Insights into litigation, sports law, media and legal culture

No fence sitting: Essendon and James Hird learn the hard way

MELBOURNE, AUSTRALIA – SEPTEMBER 19: James Hird the Essendon coach speaks to the media outside the Melbourne Federal Court on September 19, 2014 in Melbourne, Australia. (Photo by Quinn Rooney/Getty Images)

Justice Middleton delivered judgment on Friday, 19 September 2014 in the Federal Court of Australia. He dismissed the application brought by Essendon Football Club, an Australian Football League (AFL) team, and its coach James Hird against the Australian Sports Anti-Doping Authority (ASADA), ordering that they pay ASADA’s costs. The applicants had sought that ASADA be restrained from pursuing show cause notices to 34 existing and former Essendon players for alleged anti-doping rule violations (ADRVs). Their claim that ASADA conducted its investigation unlawfully and should be held invalid was dismissed.

A judge has to make a call. There can be no fence sitting. A judge also has to do his or her best to make the right decision. In doing so, he or she will keep one eye on the prospect of an appeal and the risk of having the judgment overturned.

Each of these elements was readily apparent from the judgment handed down today.

Making a call

The central factual findings of the Court are devastating. This is because the judge determined:

On the evidence before the Court, the investigation disclosed a strong link between deficient governance and management practices at Essendon and the possibility of Essendon players being involved in anti-doping violations”: [460]

In other words, Justice Middleton went further than an analysis of ASADA’s legal powers. He was prepared to conclude that the apparent anti doping rule violations leading to ASADA’s intervention were entirely justified.

Indeed, the judge went so far as to say:

Therefore, the poor governance and management practices at Essendon were related to possible anti-doping violations by Essendon players, to the extent that such violations may have been systemic, or may have occurred because proper governance and management practices were not in place. This seems to have been the very situation that existed at Essendon”: [463] [emphasis added]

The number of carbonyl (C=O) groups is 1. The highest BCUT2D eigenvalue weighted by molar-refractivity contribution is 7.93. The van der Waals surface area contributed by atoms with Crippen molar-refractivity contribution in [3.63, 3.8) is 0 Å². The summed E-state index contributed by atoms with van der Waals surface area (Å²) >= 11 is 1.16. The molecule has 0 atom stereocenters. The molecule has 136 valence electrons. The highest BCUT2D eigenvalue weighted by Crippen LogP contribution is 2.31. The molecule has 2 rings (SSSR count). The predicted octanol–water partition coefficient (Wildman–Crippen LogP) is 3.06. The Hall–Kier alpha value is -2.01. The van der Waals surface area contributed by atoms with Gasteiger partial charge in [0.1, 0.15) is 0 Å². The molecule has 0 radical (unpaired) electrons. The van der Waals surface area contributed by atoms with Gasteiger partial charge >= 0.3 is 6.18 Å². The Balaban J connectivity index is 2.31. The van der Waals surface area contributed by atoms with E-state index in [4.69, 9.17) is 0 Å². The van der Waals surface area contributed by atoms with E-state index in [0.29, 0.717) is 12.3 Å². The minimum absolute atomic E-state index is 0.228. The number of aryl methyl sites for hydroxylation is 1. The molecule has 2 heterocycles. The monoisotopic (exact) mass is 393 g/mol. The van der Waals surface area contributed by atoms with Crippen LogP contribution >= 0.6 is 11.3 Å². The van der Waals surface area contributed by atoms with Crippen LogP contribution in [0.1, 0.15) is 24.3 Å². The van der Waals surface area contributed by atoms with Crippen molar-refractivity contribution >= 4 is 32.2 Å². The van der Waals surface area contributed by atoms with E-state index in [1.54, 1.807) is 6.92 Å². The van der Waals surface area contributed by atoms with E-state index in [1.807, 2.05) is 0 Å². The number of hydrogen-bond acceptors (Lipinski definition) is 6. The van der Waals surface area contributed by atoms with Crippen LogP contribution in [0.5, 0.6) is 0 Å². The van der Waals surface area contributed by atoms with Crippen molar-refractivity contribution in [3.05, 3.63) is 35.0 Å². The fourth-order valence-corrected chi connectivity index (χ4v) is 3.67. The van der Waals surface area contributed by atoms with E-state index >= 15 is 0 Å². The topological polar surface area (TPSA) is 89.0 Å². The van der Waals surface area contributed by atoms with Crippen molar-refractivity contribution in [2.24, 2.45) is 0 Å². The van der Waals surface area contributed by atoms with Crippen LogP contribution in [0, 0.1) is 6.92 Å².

The matters relied on by the Judge to arrive at these conclusions included the Statement of Grounds brought by the AFL against Essendon and James Hird, the Deeds of Settlement entered into by Essendon and James Hird, the Interim Report and perhaps most significantly, the Switkowski Report (which was extensively quoted).

The reference to “systemic” was not accidental. The judge drew from the language in the Minister’s Second Reading Speech leading to amendments to the ASADA Act (see [333]). That speech stated, in the context of international cycling, that “systemic doping” and actions “bringing into question the integrity of sport” had the capacity to “undermine public confidence in sport”.

Australian Rules football does not have a separate culture and values when it comes to ADRVs. The judge was clearly of the view that footballers should be treated no differently from cyclists.

Accordingly, the judge concluded at [463] that:

“The disclosure of investigative information to enable the AFL to consider and, if thought appropriate, take disciplinary action against Essendon and its officials in this way was “in connection with” the ASADA investigation”

Critical factors

ASADA

At the heart of the judgment is the conclusion that the poor governance and management practices at Essendon led to possible ADRVs by Essendon players.

This leads to the next logical step in the analysis. ASADA’s core function was to investigate ADRVs.  To achieve this purpose, the judge determined that ASADA was entitled to act jointly and cooperate with the AFL.

Some might remark upon the way Justice Middleton went out of his way to comment favourably on Ms Andruska’s testimony. This can be explained. As the judge said, Ms Andruska was “the only witness whose credit was impugned” [70]. In other words, whereas ASADA did not seek to criticize the testimony of the Applicants’ witnesses, Essendon and James Hird did. They submitted: “Ms Andruska was non-responsive, evasive and partisan”. They commented on the “long pauses between the questioning of Ms Andruska and her responses”.

Parties are entitled to challenge the credit of witnesses. However, in civil litigation this really is the tactic of last resort, and to be resisted if possible. It is preferable – even just for the ‘look’ of a case – to describe a witness as mistaken rather than untruthful. Here, such an attack was on a former government official and now a private citizen.

It is therefore not surprising that the judge went out of his way to respond to the Applicants’ suggestion: